Click here to view the list of programs.
Dr. Christian Krokus, Chair, Theology/Religious Studies
570-941-4546 • email@example.com
Dr. Maria Poggi Johnson, Graduate Program Director
570-941-7957 • firstname.lastname@example.org
Department faculty: Professors –Charles Pinches, Marc Shapiro, Maria Poggi Johnson; Associate Professors – Michael Azar, Patrick Clark, Brigid Curtin Frein, Nathan Lefler, Cyrus Olsen, Eric Plumer, Will Cohen, Christian Krokus; Assistant Professors – Joel Kemp, Christopher Haw.
The Master of Arts program in theology is designed to provide for serious academic study of theological topics, both historical and contemporary. The program assumes that students have a reasonable foundation in theological study and the humanities, as described below, as well as an aptitude and interest for more advanced study. The program should be of interest to clergy and religious, to teachers, and to lay persons of any denominational background.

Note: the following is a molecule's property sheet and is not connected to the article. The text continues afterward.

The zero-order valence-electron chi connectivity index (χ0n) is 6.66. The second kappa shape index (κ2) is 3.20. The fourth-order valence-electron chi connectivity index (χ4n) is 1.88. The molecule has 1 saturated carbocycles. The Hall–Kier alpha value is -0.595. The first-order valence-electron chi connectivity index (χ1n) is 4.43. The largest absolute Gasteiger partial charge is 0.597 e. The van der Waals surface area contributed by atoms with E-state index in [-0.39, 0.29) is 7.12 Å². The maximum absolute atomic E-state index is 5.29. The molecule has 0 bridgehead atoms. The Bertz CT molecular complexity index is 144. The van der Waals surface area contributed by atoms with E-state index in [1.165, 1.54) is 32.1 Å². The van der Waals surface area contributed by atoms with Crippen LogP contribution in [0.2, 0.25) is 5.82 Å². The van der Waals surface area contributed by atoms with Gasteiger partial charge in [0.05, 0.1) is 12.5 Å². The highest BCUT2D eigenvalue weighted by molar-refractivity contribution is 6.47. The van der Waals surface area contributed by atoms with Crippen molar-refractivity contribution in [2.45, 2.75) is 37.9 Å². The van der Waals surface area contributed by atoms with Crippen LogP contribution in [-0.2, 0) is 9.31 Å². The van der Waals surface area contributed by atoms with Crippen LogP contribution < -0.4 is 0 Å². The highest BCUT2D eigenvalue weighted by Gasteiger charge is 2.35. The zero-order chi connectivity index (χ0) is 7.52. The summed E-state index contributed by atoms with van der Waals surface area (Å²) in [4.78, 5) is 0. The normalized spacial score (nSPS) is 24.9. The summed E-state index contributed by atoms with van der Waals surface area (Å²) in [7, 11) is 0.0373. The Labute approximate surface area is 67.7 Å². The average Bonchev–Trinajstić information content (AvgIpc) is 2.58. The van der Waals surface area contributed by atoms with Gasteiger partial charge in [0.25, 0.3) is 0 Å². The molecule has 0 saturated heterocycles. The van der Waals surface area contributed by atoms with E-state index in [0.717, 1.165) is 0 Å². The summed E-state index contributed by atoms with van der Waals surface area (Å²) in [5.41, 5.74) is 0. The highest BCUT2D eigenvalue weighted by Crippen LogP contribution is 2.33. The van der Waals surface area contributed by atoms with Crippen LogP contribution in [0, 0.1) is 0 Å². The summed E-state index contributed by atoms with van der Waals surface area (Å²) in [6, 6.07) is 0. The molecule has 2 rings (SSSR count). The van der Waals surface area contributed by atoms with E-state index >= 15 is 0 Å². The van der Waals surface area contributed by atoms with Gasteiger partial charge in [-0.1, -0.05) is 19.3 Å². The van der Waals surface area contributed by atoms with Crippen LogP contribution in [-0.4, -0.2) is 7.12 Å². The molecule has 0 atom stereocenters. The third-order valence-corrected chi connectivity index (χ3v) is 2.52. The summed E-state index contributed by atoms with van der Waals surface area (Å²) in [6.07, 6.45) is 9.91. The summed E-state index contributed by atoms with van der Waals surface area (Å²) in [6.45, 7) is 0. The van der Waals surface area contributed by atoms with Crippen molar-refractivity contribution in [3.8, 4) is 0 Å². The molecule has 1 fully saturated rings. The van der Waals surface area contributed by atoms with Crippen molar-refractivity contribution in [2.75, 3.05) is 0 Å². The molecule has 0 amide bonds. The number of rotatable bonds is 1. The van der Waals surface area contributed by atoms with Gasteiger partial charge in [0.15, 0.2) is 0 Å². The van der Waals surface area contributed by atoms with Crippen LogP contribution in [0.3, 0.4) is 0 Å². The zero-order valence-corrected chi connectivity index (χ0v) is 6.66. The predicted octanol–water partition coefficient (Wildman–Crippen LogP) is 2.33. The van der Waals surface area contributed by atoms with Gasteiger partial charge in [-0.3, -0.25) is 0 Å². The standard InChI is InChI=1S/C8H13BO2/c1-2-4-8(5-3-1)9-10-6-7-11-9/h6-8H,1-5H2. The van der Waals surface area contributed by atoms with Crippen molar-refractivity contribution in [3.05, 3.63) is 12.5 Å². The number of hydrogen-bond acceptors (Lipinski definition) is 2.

Applicants must possess a baccalaureate degree from an accredited institution and have a solid background in the humanities. Such a background would almost certainly be assured with at least nine credits in philosophy and 15 credits in theology/religious studies. However, other combinations of credits may be satisfactory. Students who lack the necessary undergraduate preparation but otherwise show promise of success in the program may be provisionally accepted, contingent on completion of certain undergraduate courses. An undergraduate GPA of at least 3.00 (4.00 scale) is expected. Applicants must also submit a writing sample with their application. This should be an academic paper of at least 1,000 words that explores some theologically related issue. Papers previously submitted in undergraduate classes are suitable. Scores from standardized graduate admissions tests are not uniformly required but may be requested in certain cases. For the normal Office of Admission practices in processing and classifying applications, see Admission and Registration section of this catalog.